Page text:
March 7, 2013
Sunstone Found In British Shipwreck Confirms Ancient Viking Navigation
Lawrence LeBlond for redOrbit.com - Your Universe Online
In the series premiere of the History Channel´s new saga ℠Vikings,´ we find the main character, Ragnar Longbrok, demonstrating how a sunstone can help him navigate. This mysterious, often deemed magical, crystal has purportedly also been able to help actual ancient Viking sea goers find their way for centuries, even on the cloudiest of days.
Researchers from France say they have discovered from a shipwreck a crystal very similar to a sunstone — a crystal that could have been used to help the Vikings navigate their way across the expansive ocean long before the invention of the magnetic compass. It is believed that Vikings discovered North America hundreds of years before Columbus did in 1492.
The team, from the University of Rennes, said they found the crystal while examining the wreck of a British ship (discovered 30 years ago), which sank off the island of Alderney in the English Channel in 1592. The oblong crystal is the size of a pack of cigarettes and was found located next to a pair of dividers — suggesting it was part of the navigational equipment.
After careful examination, it was determined that the crystal was in fact that of Iceland spar — a type of calcite known for diffracting light into two separate rays. The team said this spar could detect the sun to within a degree of accuracy — allowing the ancient mariners to navigate under cloudy conditions.
Dr. Guy Ropars, lead researcher on the discovery, and his colleagues said the crystal could pinpoint the sun to within a few degrees even when it was below the horizon.
The team tested a similar crystal to that of the Iceland spar and demonstrated that by rotation it was possible to find the point at which the two beams of light converge, which indicate the direction of the sun. Their experiment worked both in cloud cover and when the Sun has set.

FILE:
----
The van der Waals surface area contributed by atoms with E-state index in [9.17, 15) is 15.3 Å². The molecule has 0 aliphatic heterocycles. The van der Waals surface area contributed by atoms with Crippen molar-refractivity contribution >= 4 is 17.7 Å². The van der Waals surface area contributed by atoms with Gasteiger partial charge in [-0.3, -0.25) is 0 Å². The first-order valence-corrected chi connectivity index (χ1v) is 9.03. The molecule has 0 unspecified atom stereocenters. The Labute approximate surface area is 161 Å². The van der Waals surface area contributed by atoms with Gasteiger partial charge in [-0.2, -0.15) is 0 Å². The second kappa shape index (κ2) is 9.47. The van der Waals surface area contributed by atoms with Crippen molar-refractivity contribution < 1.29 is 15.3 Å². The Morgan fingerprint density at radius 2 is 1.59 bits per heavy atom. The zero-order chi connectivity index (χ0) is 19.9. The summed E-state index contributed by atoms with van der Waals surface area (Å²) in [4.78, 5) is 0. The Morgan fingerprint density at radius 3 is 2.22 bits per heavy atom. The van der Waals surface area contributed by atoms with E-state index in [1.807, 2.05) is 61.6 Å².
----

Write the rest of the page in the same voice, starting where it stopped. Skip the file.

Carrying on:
How could the Vikings have determined where the sun was once it had set?
Perhaps the best answer is that light coming from 90 degrees opposite the sun will be polarized. When the sun sets below the horizon, this 90 degree polarization can still be reflected through diffraction, allowing navigators to accurately pinpoint the Sun´s location.
But why did the British ship, which sank hundreds of years after the invention of the compass, still use a sunstone for navigation?
The Iceland spar found on the British ship definitely came long after the reign of the Vikings in the ninth and 10th centuries. But scientists surmise that the use of sunstones persisted as a back-up to the often unreliable early magnetic compasses, which were first introduced to Europe in the 13th century. Beyond that, there are only sketchy references in old Viking legends on the use of the sunstone.
Perhaps the best known use of sunstones comes from the Icelandic saga of King Olaf, who consulted with Sigurd on the location of the Sun during cloudy, snowy weather. To confirm Sigurd´s response, Olaf "grabbed a sunstone, looked at the sky and saw from where the light came, from which he guessed the position of the invisible Sun."
Polarization is not just something the Vikings and other early mariners may have relied upon. Many animals, including pigeons, bees and fruit flies, rely to some extent on polarization for navigation.
Before the invention of the compass, navigation was based on tables showing the position of the sun in the sky at various times throughout the year. It is possible that the sunstone could have also played a huge role in Vikings finding their way to North America, as the North Atlantic Ocean is often plagued by fog and cloud cover, sometimes for days on end.
"The Alderney discovery opens new possibilities as it looks very promising to find Iceland spars in other ancient shipwrecks, or in archaeological sites located on the seaside such as the Viking settlement with ship repair recently discovered in Ireland," the researchers concluded, as reported by The Telegraph.
The study findings are published in the latest issue of the Proceedings of the Royal Society A.